Los Lobos Reposado is the beautiful melding of a celebrity-owned spirit brand with a strong lineage of tradition. Founder Diego Osorio’s family has been using a proprietary technique to make tequila since the 16th century, and when NBA star LeBron James got on board, it was a true game changer. This is the real deal; only 100 percent blue Weber agave, sourced from Los Altos de Jalisco in Mexico, is used. A generous aging in American white oak barrels is followed by a further finishing rest in barrels that previously held Spanish Pedro Ximenez sherry, which brings rich fruit notes that make for a tequila that sips easily and ends with a light, peppery finish.

brown bottle of Casa Noble Marqués De Casa Noble Anejo tequila
Casa Noble. Casa Noble

Casa Noble Marqués De Casa Noble Anejo

A good sipping tequila often comes down to either the blend or the barrel—this particular bottle from Casa Noble has both. Maestro Tequilero Jose “Pepe” Hermosillo hand-selected the trees for the casks in the Allier region of France, and rested the spirits for a minimum of one, but up to five, years. The French oak is known for its excellent tannic structure, and is used for some of the best French wines. Hermosillo then blended nine añejos with twelve extra añejos. The resulting liquid starts off with lots of caramel, red berries and cinnamon, and finishes with rich chocolate notes.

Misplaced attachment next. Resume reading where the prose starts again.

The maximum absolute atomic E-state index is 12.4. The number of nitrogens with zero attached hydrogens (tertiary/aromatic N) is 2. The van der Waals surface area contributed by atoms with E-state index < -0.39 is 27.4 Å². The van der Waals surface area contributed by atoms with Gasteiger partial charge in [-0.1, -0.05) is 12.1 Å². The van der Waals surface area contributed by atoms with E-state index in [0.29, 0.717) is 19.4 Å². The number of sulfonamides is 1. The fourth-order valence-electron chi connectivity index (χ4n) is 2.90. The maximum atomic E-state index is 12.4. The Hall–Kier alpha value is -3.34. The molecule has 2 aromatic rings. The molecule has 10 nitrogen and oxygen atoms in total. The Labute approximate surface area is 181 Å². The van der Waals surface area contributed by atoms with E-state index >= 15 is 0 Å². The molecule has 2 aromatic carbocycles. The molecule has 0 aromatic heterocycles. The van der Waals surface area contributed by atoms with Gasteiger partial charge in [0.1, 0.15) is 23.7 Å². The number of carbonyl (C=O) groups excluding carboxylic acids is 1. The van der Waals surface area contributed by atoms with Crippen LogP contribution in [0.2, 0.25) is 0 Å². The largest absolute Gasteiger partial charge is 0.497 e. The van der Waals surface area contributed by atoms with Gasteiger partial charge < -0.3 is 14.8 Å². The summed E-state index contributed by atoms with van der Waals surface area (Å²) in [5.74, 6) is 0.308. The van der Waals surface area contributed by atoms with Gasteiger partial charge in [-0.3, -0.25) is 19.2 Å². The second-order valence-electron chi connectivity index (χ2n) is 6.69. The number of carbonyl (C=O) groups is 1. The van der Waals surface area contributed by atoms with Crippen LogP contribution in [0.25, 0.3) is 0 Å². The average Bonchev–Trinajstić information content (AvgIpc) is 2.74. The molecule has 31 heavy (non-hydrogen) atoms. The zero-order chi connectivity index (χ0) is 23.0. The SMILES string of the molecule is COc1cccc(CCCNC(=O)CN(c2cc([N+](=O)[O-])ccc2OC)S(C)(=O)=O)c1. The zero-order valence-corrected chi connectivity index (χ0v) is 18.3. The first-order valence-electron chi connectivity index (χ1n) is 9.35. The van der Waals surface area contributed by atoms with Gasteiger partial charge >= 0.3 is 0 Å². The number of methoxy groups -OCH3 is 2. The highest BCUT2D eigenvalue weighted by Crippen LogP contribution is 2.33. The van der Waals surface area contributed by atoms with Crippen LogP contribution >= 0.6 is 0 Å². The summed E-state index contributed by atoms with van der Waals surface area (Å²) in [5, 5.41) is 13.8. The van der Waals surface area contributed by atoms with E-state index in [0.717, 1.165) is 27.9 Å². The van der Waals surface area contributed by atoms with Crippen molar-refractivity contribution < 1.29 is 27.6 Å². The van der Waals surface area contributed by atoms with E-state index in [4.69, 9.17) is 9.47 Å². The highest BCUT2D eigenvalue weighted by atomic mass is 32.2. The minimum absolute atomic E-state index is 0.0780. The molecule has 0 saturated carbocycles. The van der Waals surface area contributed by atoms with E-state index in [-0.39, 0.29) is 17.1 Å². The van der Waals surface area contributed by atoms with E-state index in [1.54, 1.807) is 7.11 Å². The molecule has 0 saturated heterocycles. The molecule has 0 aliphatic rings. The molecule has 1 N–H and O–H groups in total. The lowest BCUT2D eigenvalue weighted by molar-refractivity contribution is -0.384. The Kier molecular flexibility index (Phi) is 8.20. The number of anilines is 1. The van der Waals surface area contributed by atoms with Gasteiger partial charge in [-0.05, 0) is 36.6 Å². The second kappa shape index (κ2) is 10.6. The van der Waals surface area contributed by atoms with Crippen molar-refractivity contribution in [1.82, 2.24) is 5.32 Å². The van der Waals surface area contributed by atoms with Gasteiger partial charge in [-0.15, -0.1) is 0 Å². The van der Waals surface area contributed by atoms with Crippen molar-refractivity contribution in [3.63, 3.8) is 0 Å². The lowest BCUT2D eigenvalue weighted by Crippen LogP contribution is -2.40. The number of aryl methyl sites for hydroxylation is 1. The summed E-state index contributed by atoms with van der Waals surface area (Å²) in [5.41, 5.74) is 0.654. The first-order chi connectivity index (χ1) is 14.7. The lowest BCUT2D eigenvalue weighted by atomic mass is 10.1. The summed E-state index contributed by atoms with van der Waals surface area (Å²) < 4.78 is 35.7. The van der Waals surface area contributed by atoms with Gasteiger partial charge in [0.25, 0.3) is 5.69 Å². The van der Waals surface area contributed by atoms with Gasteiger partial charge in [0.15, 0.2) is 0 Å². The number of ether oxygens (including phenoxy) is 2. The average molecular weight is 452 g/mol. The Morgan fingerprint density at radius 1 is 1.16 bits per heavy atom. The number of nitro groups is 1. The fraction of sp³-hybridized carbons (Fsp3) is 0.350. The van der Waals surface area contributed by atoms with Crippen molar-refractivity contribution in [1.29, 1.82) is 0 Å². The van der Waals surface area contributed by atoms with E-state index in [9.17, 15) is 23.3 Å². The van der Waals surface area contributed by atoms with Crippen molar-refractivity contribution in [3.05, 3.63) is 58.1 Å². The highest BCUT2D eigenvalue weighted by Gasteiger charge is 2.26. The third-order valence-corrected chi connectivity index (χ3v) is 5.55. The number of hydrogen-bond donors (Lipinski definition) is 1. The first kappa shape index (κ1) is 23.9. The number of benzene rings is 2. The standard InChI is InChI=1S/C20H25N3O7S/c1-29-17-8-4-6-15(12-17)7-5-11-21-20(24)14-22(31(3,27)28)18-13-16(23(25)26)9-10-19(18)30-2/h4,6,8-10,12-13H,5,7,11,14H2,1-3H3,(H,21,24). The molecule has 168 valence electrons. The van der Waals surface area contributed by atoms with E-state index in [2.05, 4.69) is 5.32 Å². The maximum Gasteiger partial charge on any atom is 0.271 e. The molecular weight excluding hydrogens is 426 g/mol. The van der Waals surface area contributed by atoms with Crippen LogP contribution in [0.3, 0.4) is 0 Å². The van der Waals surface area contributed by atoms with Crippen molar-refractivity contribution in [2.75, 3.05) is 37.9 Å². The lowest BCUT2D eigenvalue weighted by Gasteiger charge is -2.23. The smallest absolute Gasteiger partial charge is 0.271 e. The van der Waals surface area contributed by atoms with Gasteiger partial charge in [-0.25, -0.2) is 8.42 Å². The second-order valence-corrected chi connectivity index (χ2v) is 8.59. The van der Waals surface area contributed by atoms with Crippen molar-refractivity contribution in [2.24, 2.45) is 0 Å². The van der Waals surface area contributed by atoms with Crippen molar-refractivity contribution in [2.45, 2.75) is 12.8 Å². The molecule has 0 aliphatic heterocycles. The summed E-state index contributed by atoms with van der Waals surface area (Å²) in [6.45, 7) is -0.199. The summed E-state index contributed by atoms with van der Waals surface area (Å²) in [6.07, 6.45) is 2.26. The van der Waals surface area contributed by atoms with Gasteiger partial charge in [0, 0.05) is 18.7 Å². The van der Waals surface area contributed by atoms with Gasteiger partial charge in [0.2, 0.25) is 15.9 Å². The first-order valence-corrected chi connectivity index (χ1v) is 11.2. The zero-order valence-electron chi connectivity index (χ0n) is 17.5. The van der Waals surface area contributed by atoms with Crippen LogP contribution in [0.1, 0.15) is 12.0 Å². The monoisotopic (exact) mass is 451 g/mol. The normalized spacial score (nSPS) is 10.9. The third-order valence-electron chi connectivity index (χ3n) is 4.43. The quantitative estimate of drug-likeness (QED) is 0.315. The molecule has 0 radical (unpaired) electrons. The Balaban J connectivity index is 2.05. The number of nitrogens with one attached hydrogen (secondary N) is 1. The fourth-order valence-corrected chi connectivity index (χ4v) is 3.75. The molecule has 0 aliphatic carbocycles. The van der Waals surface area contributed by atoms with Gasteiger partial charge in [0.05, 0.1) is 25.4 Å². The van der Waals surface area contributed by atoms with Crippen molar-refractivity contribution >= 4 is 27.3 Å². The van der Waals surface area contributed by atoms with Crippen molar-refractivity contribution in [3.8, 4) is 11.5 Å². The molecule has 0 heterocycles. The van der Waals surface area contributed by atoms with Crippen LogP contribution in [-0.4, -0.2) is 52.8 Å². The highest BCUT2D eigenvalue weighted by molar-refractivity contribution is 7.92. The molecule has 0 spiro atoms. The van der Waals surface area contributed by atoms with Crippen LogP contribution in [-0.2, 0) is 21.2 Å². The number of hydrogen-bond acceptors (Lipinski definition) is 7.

bottle of Maestro Dobel Diamante tequila
Maestro Dobel Diamante. Maestro Dobel

Maestro Dobel Diamante

Maestro Dobel is an under-the-radar premium tequila that you may have never heard of—that is, until now. This family-owned, single estate house was created by and named after Juan Domingo Beckmann Legorreta (Dobel), who just so happens to come from 11 generations of tequila-makers, and is the current CEO of José Cuervo. The Diamante expression is a blend of European oak aged reposado, añejo and extra añejo. The liquid is then filtered twice, which removes the color and produces what is known as “cristalino,” which retains the flavors from aging and the richer mouth feel, but not the dark color. The blending makes for a unique sip that is both vibrant and smooth, with great complexity and flavor.